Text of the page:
New Arizona Insurance Law Draws Cheers, Jeers


A new law set to be implemented in October has divided many Arizonians. The new provision will revise the existing insurance laws of the state and impose stiffer penalties on motorists caught without proof of insurance. At present, Arizona law requires all drivers to have proof of policy whenever law enforcers ask for them. Failure to present proof will automatically mean a fine and a court date. Drivers who have Arizona auto insurance but for any reason fail to provide proof to law enforcers can see the charges drop if they have valid insurance.

New Arizona Insurance Law Draws Cheers, JeersHowever, the rising numbers of uninsured drivers is causing many state officials to worry about the safety of Arizona’s roads and highways. In Tucson City, magistrates like Tony Rojias says that his court has seen a sudden increase in the number of citations issued for drivers without proof of insurance. Although some motorists present proof of their existing policies during court proceedings, many more admit to not having any form of auto insurance.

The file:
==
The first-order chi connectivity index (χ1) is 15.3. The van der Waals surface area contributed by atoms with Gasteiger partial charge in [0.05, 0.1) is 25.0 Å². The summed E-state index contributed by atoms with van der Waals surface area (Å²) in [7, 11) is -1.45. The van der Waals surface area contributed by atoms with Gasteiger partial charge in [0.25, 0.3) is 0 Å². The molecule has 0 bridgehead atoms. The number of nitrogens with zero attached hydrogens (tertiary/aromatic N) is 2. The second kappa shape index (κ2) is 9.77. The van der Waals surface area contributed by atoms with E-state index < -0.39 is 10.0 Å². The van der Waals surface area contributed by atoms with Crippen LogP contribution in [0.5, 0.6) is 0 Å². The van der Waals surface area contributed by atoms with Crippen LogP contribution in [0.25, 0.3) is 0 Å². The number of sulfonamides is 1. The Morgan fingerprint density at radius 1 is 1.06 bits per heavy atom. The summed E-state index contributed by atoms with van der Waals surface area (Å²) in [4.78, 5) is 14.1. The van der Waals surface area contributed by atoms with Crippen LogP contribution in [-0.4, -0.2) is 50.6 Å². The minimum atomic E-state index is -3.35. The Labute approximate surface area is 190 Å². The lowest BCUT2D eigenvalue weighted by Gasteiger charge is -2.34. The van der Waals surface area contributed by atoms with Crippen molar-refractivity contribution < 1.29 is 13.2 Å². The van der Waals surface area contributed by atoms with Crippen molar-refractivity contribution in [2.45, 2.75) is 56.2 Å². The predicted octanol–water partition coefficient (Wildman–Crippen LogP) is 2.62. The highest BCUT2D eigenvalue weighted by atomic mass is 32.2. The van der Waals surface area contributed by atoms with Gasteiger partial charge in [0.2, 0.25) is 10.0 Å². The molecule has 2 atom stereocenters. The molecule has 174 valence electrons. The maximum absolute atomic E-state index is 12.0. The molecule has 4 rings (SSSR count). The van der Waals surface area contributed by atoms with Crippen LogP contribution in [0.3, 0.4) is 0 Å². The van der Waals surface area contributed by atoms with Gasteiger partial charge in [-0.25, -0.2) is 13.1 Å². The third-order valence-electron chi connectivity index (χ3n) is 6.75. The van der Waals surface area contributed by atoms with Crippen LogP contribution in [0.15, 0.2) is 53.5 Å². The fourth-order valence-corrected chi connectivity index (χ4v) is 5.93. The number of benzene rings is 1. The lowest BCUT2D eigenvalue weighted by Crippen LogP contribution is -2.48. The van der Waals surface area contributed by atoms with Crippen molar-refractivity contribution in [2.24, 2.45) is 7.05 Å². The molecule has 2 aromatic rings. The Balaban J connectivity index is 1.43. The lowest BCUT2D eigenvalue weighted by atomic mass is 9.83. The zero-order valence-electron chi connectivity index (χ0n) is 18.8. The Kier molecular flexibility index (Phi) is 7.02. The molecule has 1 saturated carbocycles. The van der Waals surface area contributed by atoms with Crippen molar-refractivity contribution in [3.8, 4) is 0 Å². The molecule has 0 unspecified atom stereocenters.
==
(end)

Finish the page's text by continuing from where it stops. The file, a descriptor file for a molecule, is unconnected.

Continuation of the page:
This is precisely what state officials are trying to minimize, according to analysts. Gov. Jan Brewer signed proposed bill into a law last July in an effort to curb the increasing number of uninsured motorists on the road. Insurance providers praised the new provision, saying that it is a concrete step towards getting uninsured drivers off the road. Industry sources say that with fewer uninsured motorists, insurance premiums can go down substantially.

Ordinary Arizonians also expressed their support for the law, saying that the state needs to impose tougher fines and stiffer penalties to discourage drivers from risking their lives and the lives of other motorists. For the first offense, drivers caught without insurance will have to pay $500. The second offense would mean a $750 fine and finally, a third offense will lead to a $1000 fine. Aside from these penalties, the court can also take away the license and registration of an driver convicted of not having insurance.

The courts can also choose not to take away the drivers’ license and registration if they have not been caught without insurance for the last two years. Motorists with clean driving records and not more than one violation for the last three years will also have the chance to retain their licenses and car registration. Even drivers who can show proof that they have been insured for the last six months can avoid losing their license and registration.